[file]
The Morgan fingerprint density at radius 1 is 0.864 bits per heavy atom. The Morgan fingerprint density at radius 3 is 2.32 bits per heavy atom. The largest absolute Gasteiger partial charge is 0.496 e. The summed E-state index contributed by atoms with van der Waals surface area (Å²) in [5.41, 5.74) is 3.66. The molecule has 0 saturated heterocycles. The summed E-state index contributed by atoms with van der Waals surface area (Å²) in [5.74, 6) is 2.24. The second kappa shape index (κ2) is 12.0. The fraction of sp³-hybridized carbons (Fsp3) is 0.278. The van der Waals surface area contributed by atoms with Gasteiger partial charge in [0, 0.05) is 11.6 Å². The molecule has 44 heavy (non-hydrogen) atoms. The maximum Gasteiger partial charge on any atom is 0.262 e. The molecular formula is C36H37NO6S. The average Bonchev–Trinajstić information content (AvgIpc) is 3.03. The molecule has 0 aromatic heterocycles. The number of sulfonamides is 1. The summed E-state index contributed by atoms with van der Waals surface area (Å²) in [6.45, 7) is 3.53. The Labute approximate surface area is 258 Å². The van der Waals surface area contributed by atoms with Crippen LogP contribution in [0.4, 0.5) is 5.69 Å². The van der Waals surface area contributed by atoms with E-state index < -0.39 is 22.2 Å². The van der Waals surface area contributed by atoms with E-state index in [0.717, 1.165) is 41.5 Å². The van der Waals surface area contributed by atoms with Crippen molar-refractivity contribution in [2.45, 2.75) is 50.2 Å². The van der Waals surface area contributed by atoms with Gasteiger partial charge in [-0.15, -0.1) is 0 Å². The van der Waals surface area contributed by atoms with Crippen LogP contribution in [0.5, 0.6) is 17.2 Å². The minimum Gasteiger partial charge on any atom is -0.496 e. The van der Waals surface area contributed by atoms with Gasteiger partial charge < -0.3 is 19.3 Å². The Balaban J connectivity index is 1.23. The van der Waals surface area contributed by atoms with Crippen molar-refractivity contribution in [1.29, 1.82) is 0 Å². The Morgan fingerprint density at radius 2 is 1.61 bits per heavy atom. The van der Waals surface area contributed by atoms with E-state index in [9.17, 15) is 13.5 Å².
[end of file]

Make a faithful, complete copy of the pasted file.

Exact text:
The Morgan fingerprint density at radius 1 is 0.864 bits per heavy atom. The Morgan fingerprint density at radius 3 is 2.32 bits per heavy atom. The largest absolute Gasteiger partial charge is 0.496 e. The summed E-state index contributed by atoms with van der Waals surface area (Å²) in [5.41, 5.74) is 3.66. The molecule has 0 saturated heterocycles. The summed E-state index contributed by atoms with van der Waals surface area (Å²) in [5.74, 6) is 2.24. The second kappa shape index (κ2) is 12.0. The fraction of sp³-hybridized carbons (Fsp3) is 0.278. The van der Waals surface area contributed by atoms with Gasteiger partial charge in [0, 0.05) is 11.6 Å². The molecule has 44 heavy (non-hydrogen) atoms. The maximum Gasteiger partial charge on any atom is 0.262 e. The molecular formula is C36H37NO6S. The average Bonchev–Trinajstić information content (AvgIpc) is 3.03. The molecule has 0 aromatic heterocycles. The number of sulfonamides is 1. The summed E-state index contributed by atoms with van der Waals surface area (Å²) in [6.45, 7) is 3.53. The Labute approximate surface area is 258 Å². The van der Waals surface area contributed by atoms with Crippen LogP contribution in [0.4, 0.5) is 5.69 Å². The van der Waals surface area contributed by atoms with E-state index < -0.39 is 22.2 Å². The van der Waals surface area contributed by atoms with E-state index in [0.717, 1.165) is 41.5 Å². The van der Waals surface area contributed by atoms with Crippen molar-refractivity contribution in [2.45, 2.75) is 50.2 Å². The van der Waals surface area contributed by atoms with Gasteiger partial charge in [-0.15, -0.1) is 0 Å². The van der Waals surface area contributed by atoms with Crippen LogP contribution in [0.5, 0.6) is 17.2 Å². The minimum Gasteiger partial charge on any atom is -0.496 e. The van der Waals surface area contributed by atoms with Gasteiger partial charge < -0.3 is 19.3 Å². The Balaban J connectivity index is 1.23. The van der Waals surface area contributed by atoms with Crippen molar-refractivity contribution in [1.29, 1.82) is 0 Å². The Morgan fingerprint density at radius 2 is 1.61 bits per heavy atom. The van der Waals surface area contributed by atoms with E-state index in [9.17, 15) is 13.5 Å².